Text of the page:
Three things to know about USC vs. Stanford
USC (1-0) vs. Stanford (0-1)
Time: 7:30 p.m.
TV: Ch. 11
Weather forecast: 87 degrees, sunny.
Latest line: USC favored by 17.5 points
About USC: There are still plenty of questions to answer on offense, from pass protection to receiver depth to red-zone play calling. But it’s been a while since USC’s defense made a statement like it did during last week’s 30-7 win over San Jose State. Can USC maintain that level of defensive dominance? It’s far too early to tell, but early returns are promising. USC may need its defense to be extraordinary in order to alleviate the pressure on quarterback Kedon Slovis and the offense this season. For this week, a healthy dose of the run game against a Stanford defense that was run over last week by Kansas State should do the trick.
Despite Graham Harrell’s Air Raid legacy, the USC offensive coordinator will be utilizing double tight end sets in his offense this season.
About Stanford: It’s never ideal to make a quarterback change after one week, but that’s where Stanford and coach David Shaw find themselves. Senior Jack West got the start last week, but he was clearly outplayed by sophomore Tanner McKee, who immediately unseated him. Now McKee, who was a top recruit in 2018 before leaving on a Mormon mission, will make his first start against a USC defense that is playing at a high level. Expect the Cardinal to try to establish the run early after its rushing attack was stopped dead — earning just 39 total yards — in the opener.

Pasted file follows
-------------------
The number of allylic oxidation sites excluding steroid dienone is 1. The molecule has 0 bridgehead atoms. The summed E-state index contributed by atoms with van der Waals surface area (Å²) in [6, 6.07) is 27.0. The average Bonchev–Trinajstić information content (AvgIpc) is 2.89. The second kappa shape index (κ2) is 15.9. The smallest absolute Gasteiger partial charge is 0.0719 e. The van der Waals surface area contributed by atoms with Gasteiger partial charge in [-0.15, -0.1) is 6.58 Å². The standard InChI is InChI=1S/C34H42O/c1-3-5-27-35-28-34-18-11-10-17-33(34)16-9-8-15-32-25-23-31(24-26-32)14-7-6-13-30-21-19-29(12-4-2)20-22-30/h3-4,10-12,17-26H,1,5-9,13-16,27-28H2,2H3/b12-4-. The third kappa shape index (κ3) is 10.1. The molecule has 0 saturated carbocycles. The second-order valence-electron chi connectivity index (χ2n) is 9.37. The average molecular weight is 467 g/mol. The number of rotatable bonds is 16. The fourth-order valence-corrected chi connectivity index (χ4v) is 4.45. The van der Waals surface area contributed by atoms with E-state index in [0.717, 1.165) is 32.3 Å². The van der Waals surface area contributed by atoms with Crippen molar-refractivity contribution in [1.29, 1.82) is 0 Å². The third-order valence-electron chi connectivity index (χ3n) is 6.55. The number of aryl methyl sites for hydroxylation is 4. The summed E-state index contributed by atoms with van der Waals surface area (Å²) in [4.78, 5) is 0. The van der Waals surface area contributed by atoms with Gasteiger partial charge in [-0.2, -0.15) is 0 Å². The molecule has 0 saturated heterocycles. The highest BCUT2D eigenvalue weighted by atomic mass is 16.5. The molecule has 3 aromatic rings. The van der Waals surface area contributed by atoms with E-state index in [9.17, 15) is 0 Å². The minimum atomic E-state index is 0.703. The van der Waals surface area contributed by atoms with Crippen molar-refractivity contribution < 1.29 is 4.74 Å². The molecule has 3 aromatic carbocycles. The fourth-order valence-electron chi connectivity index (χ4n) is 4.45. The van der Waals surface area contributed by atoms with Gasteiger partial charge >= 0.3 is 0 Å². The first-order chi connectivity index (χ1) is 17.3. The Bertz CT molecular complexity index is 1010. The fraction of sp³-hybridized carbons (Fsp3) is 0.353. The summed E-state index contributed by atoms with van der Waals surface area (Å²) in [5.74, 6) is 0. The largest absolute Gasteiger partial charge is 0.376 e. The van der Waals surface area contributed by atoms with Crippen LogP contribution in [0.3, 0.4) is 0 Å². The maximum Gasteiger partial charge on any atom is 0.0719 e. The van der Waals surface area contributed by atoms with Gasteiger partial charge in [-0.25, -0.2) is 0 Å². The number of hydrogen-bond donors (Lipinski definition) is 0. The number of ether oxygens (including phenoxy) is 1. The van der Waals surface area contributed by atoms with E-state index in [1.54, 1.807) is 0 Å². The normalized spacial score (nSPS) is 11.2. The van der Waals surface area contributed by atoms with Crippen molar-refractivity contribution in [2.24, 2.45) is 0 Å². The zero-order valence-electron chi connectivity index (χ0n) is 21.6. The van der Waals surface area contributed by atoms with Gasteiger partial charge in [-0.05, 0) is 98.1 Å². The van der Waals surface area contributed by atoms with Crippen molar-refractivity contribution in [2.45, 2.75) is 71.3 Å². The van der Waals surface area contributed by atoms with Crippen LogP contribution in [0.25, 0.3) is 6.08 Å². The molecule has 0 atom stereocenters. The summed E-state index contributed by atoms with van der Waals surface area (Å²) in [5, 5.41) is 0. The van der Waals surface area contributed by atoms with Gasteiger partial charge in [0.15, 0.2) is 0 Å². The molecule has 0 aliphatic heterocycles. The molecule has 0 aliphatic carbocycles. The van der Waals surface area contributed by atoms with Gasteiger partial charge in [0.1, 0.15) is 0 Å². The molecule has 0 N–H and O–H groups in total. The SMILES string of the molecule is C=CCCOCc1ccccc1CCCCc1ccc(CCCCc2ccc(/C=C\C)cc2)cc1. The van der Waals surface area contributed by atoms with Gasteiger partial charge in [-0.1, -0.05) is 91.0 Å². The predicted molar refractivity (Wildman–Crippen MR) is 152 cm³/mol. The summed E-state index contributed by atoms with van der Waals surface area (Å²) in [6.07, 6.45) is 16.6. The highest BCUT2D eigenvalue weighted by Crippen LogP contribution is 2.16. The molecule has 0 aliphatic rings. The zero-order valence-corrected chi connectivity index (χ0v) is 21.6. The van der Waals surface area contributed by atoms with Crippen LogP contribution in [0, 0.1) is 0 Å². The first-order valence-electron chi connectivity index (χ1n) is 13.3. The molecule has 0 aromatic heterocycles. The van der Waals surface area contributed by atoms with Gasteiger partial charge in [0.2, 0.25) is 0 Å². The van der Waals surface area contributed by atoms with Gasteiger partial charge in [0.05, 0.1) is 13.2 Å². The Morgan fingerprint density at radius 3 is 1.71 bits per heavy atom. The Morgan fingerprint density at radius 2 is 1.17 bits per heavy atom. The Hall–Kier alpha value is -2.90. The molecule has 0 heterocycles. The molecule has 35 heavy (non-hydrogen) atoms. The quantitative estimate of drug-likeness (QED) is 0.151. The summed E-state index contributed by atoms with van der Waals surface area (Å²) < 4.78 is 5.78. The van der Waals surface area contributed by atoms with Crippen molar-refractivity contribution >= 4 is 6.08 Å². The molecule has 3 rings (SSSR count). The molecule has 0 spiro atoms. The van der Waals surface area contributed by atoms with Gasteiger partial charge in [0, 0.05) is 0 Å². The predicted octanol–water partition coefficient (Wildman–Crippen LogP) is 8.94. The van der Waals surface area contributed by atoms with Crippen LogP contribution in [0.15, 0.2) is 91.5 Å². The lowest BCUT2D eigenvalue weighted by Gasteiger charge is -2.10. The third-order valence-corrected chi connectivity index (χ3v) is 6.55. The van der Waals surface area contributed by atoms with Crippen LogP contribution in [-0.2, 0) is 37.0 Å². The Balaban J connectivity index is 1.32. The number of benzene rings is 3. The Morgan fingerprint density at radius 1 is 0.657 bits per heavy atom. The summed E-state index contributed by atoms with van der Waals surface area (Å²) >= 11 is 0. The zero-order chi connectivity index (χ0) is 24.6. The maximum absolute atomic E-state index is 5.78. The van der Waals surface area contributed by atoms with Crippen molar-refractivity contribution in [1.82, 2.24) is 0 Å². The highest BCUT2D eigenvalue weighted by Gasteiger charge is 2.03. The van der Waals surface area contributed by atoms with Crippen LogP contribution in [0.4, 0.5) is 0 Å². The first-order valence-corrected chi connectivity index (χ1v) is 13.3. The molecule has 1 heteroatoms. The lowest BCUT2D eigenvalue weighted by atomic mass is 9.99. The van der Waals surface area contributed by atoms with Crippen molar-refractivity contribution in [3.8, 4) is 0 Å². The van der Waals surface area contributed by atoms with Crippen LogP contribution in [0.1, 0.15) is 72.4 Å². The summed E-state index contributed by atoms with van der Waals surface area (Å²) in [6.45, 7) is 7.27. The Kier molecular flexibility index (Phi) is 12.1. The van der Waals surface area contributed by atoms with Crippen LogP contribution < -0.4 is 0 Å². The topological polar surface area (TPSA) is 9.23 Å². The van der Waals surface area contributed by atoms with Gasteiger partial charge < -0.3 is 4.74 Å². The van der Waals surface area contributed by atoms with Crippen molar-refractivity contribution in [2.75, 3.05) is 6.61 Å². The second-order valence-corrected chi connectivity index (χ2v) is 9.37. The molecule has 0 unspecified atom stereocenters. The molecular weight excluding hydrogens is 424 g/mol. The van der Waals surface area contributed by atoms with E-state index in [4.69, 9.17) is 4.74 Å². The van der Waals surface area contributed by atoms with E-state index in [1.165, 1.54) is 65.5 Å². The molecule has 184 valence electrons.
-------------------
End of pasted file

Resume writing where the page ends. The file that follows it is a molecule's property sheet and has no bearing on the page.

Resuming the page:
Three things you need to know:
1. Shaw is widely recognized as one of college football’s top coaches — and a perennial candidate to be an NFL head coach — but it’s been tough sledding at Stanford since the end of the 2018 season. After averaging over 10 wins per season over Shaw’s first eight seasons, Stanford is 8-11 in its last 19 games. During the same stretch, Clay Helton is 13-6 at USC. But while Helton may have the recent advantage, he’s got a ways to go to match Shaw’s three Pac-12 championships.
Miscues from the young USC offensive line Saturday against San Jose State showed some growing pains Trojans might endure this season.
2. After missing the opener while in COVID-19 health and safety protocols, defensive captain Isaiah Pola-Mao should be back on the field this week. The safety’s return should only help a defense that looked pretty stout without him last week. It’s unclear what Pola-Mao’s presence will mean for freshman safety Calen Bullock, who stepped in last week with a dynamic debut. All three safeties, including Chase Williams, could see the field often, perhaps with Pola-Mao blitzing off the edge and Bullock covering the deep middle of the field.
3. Two years ago, Slovis stepped in against Stanford as an unheralded true freshman and announced his arrival as USC’s next starting quarterback with a 377-yard, three-touchdown eruption. Slovis still hasn’t matched the 85% completion rate he managed that night against the Cardinal, but don’t be surprised if he airs it out early on Saturday — especially with deep threat Gary Bryant Jr. back in the lineup.
Go beyond the scoreboard
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